The Creative Approach Mobile Educational Loom (referred to as the CAMEL), provides an opportunity to explore weaving techniques or structures on a pre-warped loom. The loom is passed from house to house of each participant. A table loom is used, making it portable and providing boundless freedom to “lift” shafts individually, allowing the weaver to change patterns (otherwise known as tie-ups and weft picks) on a whim. This year the focus will be on 8 shaft weaving.
CAMEL Adventure #1
The purpose of this first project for the year was to see the almost endless weaving possibilities of a simple Straight 8 threading. This means threading each shaft sequentially (1-2-3-4-5-6-7-8) repeatedly. It’s the easiest 8-shaft threading and a terrific place to start. The participants were then able to try numerous twill patterns, along with canvas and other weave structures that adapt to a Straight 8 threading.
Adventure #2 will feature False Satin, and promises to be just as interesting and fun as the first adventure!
The Jane Stafford Guild Study Group has rescheduled it’s June 5, 2021 meeting and moved it up to Saturday, May 29th. Please contact Joan Hoffmeyer with any questions.
Ten members joined in the first OWG knit along, choosing from two shawl patterns to knit along together. The patterns were both “stash busters”, so knitters could use yarns they already had. Yarns used varied immensely, from all mohair, to cotton, to merino, to sock yarn and in weights from fingering to worsted – sometimes all in the same shawl!
The group met via Zoom over three weeks in March. Terrific, clear demonstrations of unfamiliar pattern stitches were given by the group’s leader. It was inspiring to see the yarn choices and progress of each knitter as the weeks went by. Some members really “went rogue” on the patterns!
The shawl Patterns, “All Colors Work” and “Rogue Wave”, are both free on Ravelry online.
Spinners were able to learn the characteristics of four bast fibers first hand by spinning a representative selection of four different fibers. (Bast fibers are produced from the stem of plants and as you might guess, tend to be long, stiff and strong – just like the stem.) All kits included flax, hemp and bast bamboo, plus one of ramie, banana, pineapple or Himalayan nettle.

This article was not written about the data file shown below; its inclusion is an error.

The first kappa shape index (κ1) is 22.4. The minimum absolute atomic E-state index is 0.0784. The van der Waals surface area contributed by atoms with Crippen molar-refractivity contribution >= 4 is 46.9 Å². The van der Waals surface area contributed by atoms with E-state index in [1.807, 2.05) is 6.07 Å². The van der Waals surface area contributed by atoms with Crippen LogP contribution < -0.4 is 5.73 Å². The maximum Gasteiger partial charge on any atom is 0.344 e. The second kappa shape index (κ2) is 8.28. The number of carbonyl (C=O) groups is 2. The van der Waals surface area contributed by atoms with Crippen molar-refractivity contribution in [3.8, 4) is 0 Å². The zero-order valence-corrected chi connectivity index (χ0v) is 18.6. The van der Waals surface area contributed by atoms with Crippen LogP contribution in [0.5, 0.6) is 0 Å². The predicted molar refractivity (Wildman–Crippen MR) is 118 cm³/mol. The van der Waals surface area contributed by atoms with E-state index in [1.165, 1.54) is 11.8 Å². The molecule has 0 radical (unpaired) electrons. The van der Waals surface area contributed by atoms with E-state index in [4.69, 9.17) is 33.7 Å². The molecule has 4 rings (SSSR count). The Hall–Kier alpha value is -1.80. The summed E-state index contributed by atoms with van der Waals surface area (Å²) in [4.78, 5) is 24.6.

Using thin sheets of pressed cork, participants in this Jumpstart wove coasters or mats of various sizes. Each person received plain, 6″ X 12″ sheets of cork, cut them to a size that worked for their personal design, then wove and glued these strips to create coasters or larger mats. As you can see, one doesn’t have to stop at just the weaving! Vinyl cutouts, ribbon and even printing on the cork using a printer were used to enhance the cork.
If you could use a little inspiration in these last days of winter, Handweavers Guild of America (HGA) has put three online for you to view free any time. These were originally meant to be part of this past year’s Convergence conference. Find all three here:
Seasons of the Smokies is a wearable art exhibit juried by fiber artist Dianne Totten. Fiber artists were challenged to design and create clothing that is both functional and artistic. Any fiber arts technique was permitted to be used.
Vistas Along the Appalachian Trail is a yardage exhibit juried by author and fiber artist Robyn Spady. This exhibit showcases lengths of woven, constructed and/or embellished cloth using any fiber arts technique.
Symphony of the Mountains is a mixed media exhibit juried by author Kathleen Curtis Wilson. Fiber artists were encouraged to explore changes in environment, harmony with nature and the rhythm of natural cycles to celebrate the Smoky Mountains in producing high quality, contemporary works using any fiber material.